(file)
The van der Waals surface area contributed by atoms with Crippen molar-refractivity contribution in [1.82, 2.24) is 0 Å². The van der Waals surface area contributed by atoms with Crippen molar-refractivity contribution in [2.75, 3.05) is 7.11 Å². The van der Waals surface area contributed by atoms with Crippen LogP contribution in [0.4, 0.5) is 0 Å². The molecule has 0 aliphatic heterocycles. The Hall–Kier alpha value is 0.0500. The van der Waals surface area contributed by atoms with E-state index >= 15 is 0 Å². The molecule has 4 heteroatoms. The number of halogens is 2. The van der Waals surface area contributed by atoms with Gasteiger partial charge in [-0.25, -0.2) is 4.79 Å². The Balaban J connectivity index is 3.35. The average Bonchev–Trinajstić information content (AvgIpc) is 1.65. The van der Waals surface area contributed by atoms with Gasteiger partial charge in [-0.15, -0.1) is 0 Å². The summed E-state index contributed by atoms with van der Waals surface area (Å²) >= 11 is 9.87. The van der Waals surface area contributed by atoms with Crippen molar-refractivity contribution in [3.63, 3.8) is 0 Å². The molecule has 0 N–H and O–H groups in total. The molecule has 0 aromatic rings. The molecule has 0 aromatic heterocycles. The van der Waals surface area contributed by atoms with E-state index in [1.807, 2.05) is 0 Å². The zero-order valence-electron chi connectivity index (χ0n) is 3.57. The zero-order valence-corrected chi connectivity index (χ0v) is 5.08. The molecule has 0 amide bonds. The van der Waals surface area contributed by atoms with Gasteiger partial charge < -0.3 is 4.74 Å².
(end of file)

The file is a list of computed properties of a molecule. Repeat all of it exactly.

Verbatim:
The van der Waals surface area contributed by atoms with Crippen molar-refractivity contribution in [1.82, 2.24) is 0 Å². The van der Waals surface area contributed by atoms with Crippen molar-refractivity contribution in [2.75, 3.05) is 7.11 Å². The van der Waals surface area contributed by atoms with Crippen LogP contribution in [0.4, 0.5) is 0 Å². The molecule has 0 aliphatic heterocycles. The Hall–Kier alpha value is 0.0500. The van der Waals surface area contributed by atoms with E-state index >= 15 is 0 Å². The molecule has 4 heteroatoms. The number of halogens is 2. The van der Waals surface area contributed by atoms with Gasteiger partial charge in [-0.25, -0.2) is 4.79 Å². The Balaban J connectivity index is 3.35. The average Bonchev–Trinajstić information content (AvgIpc) is 1.65. The van der Waals surface area contributed by atoms with Gasteiger partial charge in [-0.15, -0.1) is 0 Å². The summed E-state index contributed by atoms with van der Waals surface area (Å²) >= 11 is 9.87. The van der Waals surface area contributed by atoms with Crippen molar-refractivity contribution in [3.63, 3.8) is 0 Å². The molecule has 0 N–H and O–H groups in total. The molecule has 0 aromatic rings. The molecule has 0 aromatic heterocycles. The van der Waals surface area contributed by atoms with E-state index in [1.807, 2.05) is 0 Å². The zero-order valence-electron chi connectivity index (χ0n) is 3.57. The zero-order valence-corrected chi connectivity index (χ0v) is 5.08. The molecule has 0 amide bonds. The van der Waals surface area contributed by atoms with Gasteiger partial charge < -0.3 is 4.74 Å².